This weekend, the Wiyot tribe of Humboldt Bay, near Eureka, will hold its World Renewal Ceremony. This will be the first time the tribe has performed the ceremony in 154 years. The last time was in 1860, when white settlers ambushed the tribe and massacred more than a hundred people.Both natives and non-natives have struggled to heal that painful past, and the Wiyot say the ceremony is important to the tribe’s future.
Taking the 2-mile-long Samoa Bridge out of Eureka, across the bay, and out to the dunes of the Paciﬁc coastline is like a journey back in time. You begin by leaving town at a generic gas station and boxy motel - and end near an old logging cookhouse-turned-restaurant that boasts ‘you will never leave hungry.’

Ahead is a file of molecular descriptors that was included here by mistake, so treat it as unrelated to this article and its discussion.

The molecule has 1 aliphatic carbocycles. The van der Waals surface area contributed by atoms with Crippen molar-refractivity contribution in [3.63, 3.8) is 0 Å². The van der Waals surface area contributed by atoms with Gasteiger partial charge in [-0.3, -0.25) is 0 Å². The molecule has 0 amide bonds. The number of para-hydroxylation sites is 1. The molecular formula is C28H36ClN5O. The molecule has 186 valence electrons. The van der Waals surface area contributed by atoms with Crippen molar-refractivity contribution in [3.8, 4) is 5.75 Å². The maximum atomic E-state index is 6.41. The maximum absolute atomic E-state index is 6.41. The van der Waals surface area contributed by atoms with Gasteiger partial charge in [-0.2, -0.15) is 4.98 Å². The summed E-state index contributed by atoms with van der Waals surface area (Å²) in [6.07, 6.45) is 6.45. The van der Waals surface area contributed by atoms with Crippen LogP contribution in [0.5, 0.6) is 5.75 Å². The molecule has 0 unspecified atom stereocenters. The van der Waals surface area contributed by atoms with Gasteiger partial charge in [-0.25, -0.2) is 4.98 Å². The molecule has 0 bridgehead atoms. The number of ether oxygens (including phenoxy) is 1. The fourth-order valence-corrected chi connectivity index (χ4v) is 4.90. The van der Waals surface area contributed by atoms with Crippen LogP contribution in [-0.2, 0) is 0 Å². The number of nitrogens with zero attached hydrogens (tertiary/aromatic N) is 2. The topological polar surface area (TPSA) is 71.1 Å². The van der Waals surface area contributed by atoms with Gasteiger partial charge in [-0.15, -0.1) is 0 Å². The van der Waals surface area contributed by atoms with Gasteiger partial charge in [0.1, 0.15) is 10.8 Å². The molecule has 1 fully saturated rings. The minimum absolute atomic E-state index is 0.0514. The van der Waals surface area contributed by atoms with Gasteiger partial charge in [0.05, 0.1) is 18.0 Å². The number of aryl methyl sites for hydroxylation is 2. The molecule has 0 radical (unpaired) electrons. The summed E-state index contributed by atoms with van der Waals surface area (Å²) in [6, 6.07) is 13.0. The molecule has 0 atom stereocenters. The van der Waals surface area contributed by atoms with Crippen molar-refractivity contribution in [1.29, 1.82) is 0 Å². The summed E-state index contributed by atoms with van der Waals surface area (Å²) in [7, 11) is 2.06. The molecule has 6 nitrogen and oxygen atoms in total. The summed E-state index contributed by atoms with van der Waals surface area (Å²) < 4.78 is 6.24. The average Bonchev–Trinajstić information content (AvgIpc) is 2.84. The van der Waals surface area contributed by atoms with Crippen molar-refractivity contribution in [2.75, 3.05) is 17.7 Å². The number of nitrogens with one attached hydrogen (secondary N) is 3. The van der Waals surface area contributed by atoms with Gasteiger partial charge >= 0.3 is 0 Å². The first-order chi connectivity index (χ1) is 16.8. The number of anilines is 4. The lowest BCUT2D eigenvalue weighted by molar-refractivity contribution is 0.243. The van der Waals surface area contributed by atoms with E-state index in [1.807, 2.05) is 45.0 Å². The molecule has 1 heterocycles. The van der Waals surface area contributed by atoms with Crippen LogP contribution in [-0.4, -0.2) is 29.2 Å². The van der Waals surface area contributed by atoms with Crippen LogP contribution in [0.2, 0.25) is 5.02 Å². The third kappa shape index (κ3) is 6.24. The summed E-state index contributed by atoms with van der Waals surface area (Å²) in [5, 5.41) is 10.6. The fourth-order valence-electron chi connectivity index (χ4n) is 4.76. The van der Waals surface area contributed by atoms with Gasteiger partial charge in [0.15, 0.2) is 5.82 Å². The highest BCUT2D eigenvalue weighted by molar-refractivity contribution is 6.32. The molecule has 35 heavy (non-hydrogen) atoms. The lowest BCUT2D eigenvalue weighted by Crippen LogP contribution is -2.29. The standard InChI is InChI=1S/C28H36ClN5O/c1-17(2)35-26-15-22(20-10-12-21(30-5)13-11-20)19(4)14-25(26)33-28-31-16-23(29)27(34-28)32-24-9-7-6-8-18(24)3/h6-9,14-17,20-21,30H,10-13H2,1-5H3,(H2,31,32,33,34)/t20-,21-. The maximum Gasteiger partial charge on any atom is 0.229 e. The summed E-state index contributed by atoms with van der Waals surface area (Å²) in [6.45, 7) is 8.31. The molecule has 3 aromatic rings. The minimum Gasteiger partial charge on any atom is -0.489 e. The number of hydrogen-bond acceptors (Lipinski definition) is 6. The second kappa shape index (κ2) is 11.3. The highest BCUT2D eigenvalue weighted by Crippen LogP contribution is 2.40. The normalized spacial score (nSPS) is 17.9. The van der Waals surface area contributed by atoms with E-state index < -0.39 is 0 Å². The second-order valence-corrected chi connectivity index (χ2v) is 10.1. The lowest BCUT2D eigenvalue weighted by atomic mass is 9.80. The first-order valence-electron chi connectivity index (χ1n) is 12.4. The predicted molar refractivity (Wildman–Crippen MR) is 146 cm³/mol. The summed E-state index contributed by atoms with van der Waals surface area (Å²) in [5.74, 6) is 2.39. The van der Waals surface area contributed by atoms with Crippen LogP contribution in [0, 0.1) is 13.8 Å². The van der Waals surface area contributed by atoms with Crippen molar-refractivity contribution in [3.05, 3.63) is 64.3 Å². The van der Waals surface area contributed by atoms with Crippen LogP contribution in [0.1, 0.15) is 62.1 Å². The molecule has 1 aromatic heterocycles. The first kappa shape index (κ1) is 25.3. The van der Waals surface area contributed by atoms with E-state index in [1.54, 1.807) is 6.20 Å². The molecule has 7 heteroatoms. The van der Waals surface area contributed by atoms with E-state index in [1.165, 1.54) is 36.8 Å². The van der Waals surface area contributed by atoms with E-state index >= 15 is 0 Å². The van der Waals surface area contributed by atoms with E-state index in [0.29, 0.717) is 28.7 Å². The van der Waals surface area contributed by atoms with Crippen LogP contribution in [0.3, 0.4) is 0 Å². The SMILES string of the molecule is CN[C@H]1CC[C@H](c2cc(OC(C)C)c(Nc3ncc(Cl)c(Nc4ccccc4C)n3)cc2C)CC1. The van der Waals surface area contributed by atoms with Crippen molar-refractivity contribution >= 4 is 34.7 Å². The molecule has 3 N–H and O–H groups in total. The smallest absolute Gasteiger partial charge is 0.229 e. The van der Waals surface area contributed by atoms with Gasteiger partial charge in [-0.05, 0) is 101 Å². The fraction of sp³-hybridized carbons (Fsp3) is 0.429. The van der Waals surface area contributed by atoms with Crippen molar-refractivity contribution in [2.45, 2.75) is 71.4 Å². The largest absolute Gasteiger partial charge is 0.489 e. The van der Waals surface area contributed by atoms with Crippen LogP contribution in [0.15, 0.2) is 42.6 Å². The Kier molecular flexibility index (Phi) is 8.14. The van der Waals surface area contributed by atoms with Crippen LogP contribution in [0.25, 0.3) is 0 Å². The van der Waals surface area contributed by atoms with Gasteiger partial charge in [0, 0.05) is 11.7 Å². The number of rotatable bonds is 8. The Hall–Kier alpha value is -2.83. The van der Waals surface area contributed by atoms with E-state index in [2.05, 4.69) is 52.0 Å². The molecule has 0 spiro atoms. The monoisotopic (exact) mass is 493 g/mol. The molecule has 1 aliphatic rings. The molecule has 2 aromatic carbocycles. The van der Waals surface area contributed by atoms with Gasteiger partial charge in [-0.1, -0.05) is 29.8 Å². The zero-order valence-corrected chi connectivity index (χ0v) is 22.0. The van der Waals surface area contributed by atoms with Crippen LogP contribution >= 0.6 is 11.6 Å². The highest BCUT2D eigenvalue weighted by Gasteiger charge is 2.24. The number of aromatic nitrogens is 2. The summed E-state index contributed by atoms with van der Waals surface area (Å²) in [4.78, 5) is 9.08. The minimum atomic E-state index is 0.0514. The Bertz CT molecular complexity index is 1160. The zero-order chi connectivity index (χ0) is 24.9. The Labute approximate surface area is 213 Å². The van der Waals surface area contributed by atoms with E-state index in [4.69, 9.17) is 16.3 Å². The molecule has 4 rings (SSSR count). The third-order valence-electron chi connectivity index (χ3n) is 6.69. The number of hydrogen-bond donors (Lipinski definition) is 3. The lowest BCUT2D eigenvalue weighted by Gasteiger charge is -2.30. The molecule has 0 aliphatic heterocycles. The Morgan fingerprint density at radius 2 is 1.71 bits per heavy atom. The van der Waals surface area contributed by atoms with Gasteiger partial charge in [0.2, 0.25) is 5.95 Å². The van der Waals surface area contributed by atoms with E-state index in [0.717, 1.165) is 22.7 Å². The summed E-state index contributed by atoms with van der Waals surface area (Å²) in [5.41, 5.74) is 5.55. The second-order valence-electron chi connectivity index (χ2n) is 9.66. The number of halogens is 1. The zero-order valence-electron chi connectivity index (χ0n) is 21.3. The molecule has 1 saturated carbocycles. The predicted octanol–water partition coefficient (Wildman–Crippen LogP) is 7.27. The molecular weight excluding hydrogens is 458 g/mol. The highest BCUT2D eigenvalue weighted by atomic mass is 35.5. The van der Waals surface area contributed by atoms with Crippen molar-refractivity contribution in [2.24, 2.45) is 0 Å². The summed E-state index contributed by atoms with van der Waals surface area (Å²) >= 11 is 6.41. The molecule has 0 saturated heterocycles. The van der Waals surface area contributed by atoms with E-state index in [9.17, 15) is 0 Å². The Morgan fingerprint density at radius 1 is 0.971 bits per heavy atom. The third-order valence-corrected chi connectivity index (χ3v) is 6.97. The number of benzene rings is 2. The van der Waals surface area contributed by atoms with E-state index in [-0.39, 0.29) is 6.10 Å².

Halfway across the bridge - as if caught between the past and the present - is Indian Island. This is where, in February 1860, over 100 Wiyot women, children and elders were massacred. The tribe considers this 270-acre island the center of their Universe.
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